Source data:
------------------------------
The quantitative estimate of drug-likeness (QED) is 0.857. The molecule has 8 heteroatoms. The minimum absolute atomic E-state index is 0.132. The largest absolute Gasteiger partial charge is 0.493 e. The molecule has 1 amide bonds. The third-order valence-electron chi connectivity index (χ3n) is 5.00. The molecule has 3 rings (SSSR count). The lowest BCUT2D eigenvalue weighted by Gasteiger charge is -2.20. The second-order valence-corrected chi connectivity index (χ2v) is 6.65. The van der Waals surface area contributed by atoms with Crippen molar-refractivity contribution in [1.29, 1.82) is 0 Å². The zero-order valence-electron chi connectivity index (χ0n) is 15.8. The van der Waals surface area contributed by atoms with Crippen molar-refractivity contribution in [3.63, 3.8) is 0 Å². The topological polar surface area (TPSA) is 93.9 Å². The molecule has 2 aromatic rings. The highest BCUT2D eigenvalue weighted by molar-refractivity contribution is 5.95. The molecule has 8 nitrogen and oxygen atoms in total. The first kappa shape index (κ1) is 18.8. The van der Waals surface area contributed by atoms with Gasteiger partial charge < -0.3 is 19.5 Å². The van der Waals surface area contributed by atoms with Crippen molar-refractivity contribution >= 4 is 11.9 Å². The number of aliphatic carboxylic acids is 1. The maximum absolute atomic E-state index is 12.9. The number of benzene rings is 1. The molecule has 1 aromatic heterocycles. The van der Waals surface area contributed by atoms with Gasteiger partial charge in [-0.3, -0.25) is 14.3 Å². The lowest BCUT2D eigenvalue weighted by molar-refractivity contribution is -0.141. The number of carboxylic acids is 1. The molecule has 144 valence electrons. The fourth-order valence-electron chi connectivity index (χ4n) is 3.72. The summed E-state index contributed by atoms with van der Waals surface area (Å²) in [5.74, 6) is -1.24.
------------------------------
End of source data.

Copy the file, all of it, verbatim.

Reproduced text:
The quantitative estimate of drug-likeness (QED) is 0.857. The molecule has 8 heteroatoms. The minimum absolute atomic E-state index is 0.132. The largest absolute Gasteiger partial charge is 0.493 e. The molecule has 1 amide bonds. The third-order valence-electron chi connectivity index (χ3n) is 5.00. The molecule has 3 rings (SSSR count). The lowest BCUT2D eigenvalue weighted by Gasteiger charge is -2.20. The second-order valence-corrected chi connectivity index (χ2v) is 6.65. The van der Waals surface area contributed by atoms with Crippen molar-refractivity contribution in [1.29, 1.82) is 0 Å². The zero-order valence-electron chi connectivity index (χ0n) is 15.8. The van der Waals surface area contributed by atoms with Crippen molar-refractivity contribution in [3.63, 3.8) is 0 Å². The topological polar surface area (TPSA) is 93.9 Å². The molecule has 2 aromatic rings. The highest BCUT2D eigenvalue weighted by molar-refractivity contribution is 5.95. The molecule has 8 nitrogen and oxygen atoms in total. The first kappa shape index (κ1) is 18.8. The van der Waals surface area contributed by atoms with Gasteiger partial charge < -0.3 is 19.5 Å². The van der Waals surface area contributed by atoms with Crippen molar-refractivity contribution >= 4 is 11.9 Å². The number of aliphatic carboxylic acids is 1. The maximum absolute atomic E-state index is 12.9. The number of benzene rings is 1. The molecule has 1 aromatic heterocycles. The van der Waals surface area contributed by atoms with Gasteiger partial charge in [-0.3, -0.25) is 14.3 Å². The lowest BCUT2D eigenvalue weighted by molar-refractivity contribution is -0.141. The number of carboxylic acids is 1. The molecule has 144 valence electrons. The fourth-order valence-electron chi connectivity index (χ4n) is 3.72. The summed E-state index contributed by atoms with van der Waals surface area (Å²) in [5.74, 6) is -1.24.